Aside from my morning tea, one thing that gets me going in the morning is avocado toast. Who doesn’t love avocados drizzled with olive oil and sesame seeds? Enter the Kourtney Kardashian avocado hair smoothie, a concoction her hairstylist, Andrew Fitzsimons, who has also styled Ashley Graham, Joan Smalls, and Hailey Baldwin, discovered when caring for her hair. The smoothie isn’t your typical sweet, fruit-based blend; it’s a mixture of honey, lemon juice, and avocados that you don’t drink but simply apply to your scalp and hair.

“I was intrigued by the smoothies that she was drinking, and I created a hair smoothie, an avocado hair smoothie,” says Fitzsimons on kourtneykardashian.com. “It’s a natural detangler.”

We all know that avocados are superfoods that keep our skin glowing, but who knew that mixing them with lemon (which is a great remedy for dandruff, by the way), olive oil, and honey would combat dull hair?

Fascinated? It’s easy. Here’s the recipe for the Kourtney Kardashian avocado hair smoothie: Just mix 1 1/2 avocados with 2 tablespoons olive oil, 2 tablespoons of manuka honey, and the juice of ½ a lemon. Blend until smooth, about 30 seconds. Finally, comb the mixture through your hair and let it sit for 45 minutes covered.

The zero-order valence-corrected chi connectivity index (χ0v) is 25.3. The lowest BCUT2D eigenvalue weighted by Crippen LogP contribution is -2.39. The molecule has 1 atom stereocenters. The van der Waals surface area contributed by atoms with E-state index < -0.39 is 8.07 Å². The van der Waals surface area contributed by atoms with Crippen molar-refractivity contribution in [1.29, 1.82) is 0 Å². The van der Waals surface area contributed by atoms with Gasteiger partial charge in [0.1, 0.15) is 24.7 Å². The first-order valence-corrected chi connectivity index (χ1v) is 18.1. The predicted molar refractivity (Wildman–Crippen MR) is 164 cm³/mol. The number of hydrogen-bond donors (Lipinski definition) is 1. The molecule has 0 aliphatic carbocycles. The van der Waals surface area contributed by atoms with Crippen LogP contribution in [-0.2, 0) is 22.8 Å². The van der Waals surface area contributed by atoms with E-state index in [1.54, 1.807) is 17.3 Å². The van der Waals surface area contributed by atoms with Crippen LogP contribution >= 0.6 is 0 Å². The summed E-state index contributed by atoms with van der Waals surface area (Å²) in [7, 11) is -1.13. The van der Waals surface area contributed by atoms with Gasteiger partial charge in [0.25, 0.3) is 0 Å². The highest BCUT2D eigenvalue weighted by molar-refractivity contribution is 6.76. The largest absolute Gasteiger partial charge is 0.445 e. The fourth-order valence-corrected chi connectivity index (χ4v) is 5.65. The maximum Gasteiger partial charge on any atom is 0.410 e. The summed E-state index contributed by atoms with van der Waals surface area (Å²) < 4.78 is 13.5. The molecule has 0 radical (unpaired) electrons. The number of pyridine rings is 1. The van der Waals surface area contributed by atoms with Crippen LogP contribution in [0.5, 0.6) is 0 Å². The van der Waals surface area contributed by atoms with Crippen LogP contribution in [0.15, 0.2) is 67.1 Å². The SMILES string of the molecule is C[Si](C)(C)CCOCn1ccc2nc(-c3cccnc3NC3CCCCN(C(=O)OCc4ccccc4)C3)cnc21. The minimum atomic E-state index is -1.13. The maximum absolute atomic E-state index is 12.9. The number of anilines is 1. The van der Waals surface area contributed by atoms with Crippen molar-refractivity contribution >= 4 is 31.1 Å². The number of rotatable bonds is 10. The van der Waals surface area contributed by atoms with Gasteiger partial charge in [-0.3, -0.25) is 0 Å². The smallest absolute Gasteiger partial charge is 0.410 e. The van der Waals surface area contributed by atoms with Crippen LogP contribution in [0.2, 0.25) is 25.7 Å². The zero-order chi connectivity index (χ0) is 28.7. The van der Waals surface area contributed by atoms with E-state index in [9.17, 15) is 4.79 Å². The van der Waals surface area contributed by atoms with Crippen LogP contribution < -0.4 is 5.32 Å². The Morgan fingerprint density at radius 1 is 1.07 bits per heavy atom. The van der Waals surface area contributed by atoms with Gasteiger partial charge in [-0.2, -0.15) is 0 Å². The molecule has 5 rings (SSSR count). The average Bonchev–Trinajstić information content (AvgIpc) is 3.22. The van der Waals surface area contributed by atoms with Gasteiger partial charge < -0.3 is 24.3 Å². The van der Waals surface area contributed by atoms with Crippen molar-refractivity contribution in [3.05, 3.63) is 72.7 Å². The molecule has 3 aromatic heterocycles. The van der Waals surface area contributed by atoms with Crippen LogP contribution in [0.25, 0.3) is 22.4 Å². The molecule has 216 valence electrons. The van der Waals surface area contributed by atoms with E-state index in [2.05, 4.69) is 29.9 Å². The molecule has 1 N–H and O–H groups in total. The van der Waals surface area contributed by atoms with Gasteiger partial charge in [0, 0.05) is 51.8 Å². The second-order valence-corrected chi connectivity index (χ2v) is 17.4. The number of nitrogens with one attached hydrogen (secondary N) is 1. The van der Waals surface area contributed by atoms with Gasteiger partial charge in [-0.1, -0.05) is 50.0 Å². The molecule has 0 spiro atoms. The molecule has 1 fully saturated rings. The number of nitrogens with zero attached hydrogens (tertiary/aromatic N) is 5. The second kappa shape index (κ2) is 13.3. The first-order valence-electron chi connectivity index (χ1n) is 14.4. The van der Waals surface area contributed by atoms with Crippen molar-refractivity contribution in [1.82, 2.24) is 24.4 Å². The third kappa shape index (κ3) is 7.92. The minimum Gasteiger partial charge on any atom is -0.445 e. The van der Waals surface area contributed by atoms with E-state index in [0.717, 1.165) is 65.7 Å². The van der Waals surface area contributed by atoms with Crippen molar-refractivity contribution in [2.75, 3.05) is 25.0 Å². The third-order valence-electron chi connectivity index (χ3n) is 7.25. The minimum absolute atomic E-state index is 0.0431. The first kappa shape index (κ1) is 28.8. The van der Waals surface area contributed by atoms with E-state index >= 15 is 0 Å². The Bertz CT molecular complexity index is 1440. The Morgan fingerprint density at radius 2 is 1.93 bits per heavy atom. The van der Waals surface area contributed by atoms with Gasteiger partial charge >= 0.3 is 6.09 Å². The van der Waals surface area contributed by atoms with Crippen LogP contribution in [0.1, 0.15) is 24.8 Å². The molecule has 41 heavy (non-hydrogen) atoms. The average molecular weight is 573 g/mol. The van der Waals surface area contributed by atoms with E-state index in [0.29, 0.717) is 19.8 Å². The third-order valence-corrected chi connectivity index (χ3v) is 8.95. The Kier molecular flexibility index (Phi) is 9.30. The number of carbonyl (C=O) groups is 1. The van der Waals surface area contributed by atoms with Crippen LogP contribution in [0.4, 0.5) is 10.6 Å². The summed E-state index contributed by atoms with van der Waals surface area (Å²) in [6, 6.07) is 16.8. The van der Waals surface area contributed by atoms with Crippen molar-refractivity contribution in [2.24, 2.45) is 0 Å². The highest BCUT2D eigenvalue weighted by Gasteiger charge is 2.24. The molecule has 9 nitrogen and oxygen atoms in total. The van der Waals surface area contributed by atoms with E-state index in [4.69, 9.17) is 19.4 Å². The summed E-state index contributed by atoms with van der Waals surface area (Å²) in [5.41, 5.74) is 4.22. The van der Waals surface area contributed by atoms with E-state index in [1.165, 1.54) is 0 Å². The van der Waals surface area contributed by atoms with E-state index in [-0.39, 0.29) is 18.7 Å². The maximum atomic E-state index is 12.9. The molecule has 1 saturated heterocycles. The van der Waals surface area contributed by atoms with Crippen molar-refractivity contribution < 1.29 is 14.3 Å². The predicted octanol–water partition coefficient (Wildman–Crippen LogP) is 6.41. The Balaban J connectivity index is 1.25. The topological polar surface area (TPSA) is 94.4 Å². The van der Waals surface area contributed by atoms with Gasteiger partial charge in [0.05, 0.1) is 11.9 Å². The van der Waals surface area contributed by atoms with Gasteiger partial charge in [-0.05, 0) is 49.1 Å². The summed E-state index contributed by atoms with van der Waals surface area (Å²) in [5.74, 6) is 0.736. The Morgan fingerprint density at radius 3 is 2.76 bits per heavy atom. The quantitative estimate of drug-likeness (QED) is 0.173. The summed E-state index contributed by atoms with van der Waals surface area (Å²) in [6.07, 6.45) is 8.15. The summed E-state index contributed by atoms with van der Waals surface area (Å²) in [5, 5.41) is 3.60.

We can’t promise instant results or that you’ll look exactly like Kourtney Kardashian, but using the concoction over time should add moisture and the shine to your hair that you’ve been dying for. Watch the entire video on Kourtney’s website and then head to your nearest blender.


 

Makeup News: A Gold Mask For You and The Angles!

 

BY SARAH KINONEN

Today’s the day: The Victoria’s Secret Fashion Show officially tapes tonight (though it doesn’t air until next week). But before the Angels hit the runway in Paris, they’ve got all kinds of prepping to do. Which explains the Victoria’s Secret models’ gold face masks you’ve been seeing all over your social feeds.

In the days leading up to the Victoria’s Secret Fashion Show, Angels including Elsa Hosk, Alessandra Ambrosio, Sara Sampaio, and Irina Shayk, to name a few, traveled to skin-care guru Mimi Luzon’s headquarters for some skin R&R in the form of some seriously superluxe 24-karat-gold face masks.

 

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The mask in question, Mimi Luzon 24K Pure Gold Treatment, which is made with gold leaf, is said to “improve skin’s elasticity, texture, and tone,” according to the product’s description on Luzon’s website, and will set you back a whopping $220 for three masks. Pricey? Totally. But considering the benefits of adding gold to your skin-care regimen, the splurge-worthy treatment just might be worth it. (We said “might”!)